The Central Bank of Iceland (CBI) raised its seven day deposit rate by 50 basis points to 2.0 percent and has now raised it 1.25 percentage point this year following hikes in May, August and October.
Iceland’s headline inflation rate rose to 4.5 percent in October from 4.4 percent in September, above the central bank’s 2.50 percent target range, while producer prices in September jumped 13.2 percent for the highest number since April 2015.
In its updated monetary bulletin, CBI raised its forecast for inflation to average 4.4 percent this year from its previous forecast of 4.2 percent and up from 2.8 percent in 2020.
For 2022 inflation is now seen averaging 3.5 percent, up from its August forecast of 2.8 percent, and in 2023 inflation is seen at 2.9 percent, up from 2.6 percent.
An improved outlook for exports led CBI to raise its outlook for economic growth next year to 5.1 percent from an earlier 3.9 percent while the estimate for 2021 growth was lowered slightly to 3.9 percent from 4.0 percent.
Iceland’s exports are seen rising 19.3 percent in 2022, up from the August forecast of 16.7 percent, while exports in 2021 are seen rising 14.1 percent, down from the previous forecast of 14.7 percent.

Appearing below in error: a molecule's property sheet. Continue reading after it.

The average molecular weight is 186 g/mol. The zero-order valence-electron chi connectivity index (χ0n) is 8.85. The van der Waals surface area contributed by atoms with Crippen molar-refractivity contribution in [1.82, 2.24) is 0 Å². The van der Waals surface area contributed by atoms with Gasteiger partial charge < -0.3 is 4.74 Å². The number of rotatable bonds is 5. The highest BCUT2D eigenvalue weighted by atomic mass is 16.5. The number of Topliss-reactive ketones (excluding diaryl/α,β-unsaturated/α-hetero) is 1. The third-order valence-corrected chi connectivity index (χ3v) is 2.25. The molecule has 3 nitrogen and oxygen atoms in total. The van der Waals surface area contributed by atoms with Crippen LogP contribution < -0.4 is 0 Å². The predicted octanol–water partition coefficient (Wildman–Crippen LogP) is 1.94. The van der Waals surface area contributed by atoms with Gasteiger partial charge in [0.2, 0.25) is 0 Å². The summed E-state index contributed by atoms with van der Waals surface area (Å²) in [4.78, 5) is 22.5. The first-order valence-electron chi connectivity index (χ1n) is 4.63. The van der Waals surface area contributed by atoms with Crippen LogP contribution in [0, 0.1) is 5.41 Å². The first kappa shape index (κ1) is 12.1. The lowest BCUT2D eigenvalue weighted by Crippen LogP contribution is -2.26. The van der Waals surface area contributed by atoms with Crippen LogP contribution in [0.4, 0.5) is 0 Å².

In 2020 Iceland’s exports plunged 30.2 percent.
For 2023 the country’s gross domestic product is seen expanding 2.6 percent, up from the previous forecast of 2.2 percent.
“The Monetary Policy Committee (MPC) of the Central Bank of Iceland has decided to raise the Bank’s interest rates by 0.5 percentage points. The Bank’s key interest rate – the rate on seven-day term deposits – will therefore be 2%.
According to the Bank’s new macroeconomic forecast, published in the November Monetary Bulletin, the outlook is for GDP growth to measure about 4% in 2021, broadly in line with the August forecast. However, better prospects for exports result in an improved outlook for year-2022 GDP growth, which is expected to measure just over 5%. Nevertheless, significant uncertainty remains, and as before, economic developments will depend on the path the pandemic takes.
Inflation rose to 4.5% in October. The contribution from domestic cost pressures, rising house prices, and wage growth has accounted for a large share of inflation recently, but the effects of rising global oil and commodity prices have also grown stronger. Underlying inflation is lower, however, and has declined in recent months.
The inflation outlook has deteriorated somewhat since August, owing in part to more persistent global price increases, a more rapid rebound in domestic economic activity, and rising wage costs. The outlook is for inflation to continue rising in coming months but then start to ease, given that inflation expectations remain anchored to the target.
The MPC reiterates that it will apply the tools at its disposal to ensure that inflation eases back to the target within an acceptable time frame.”
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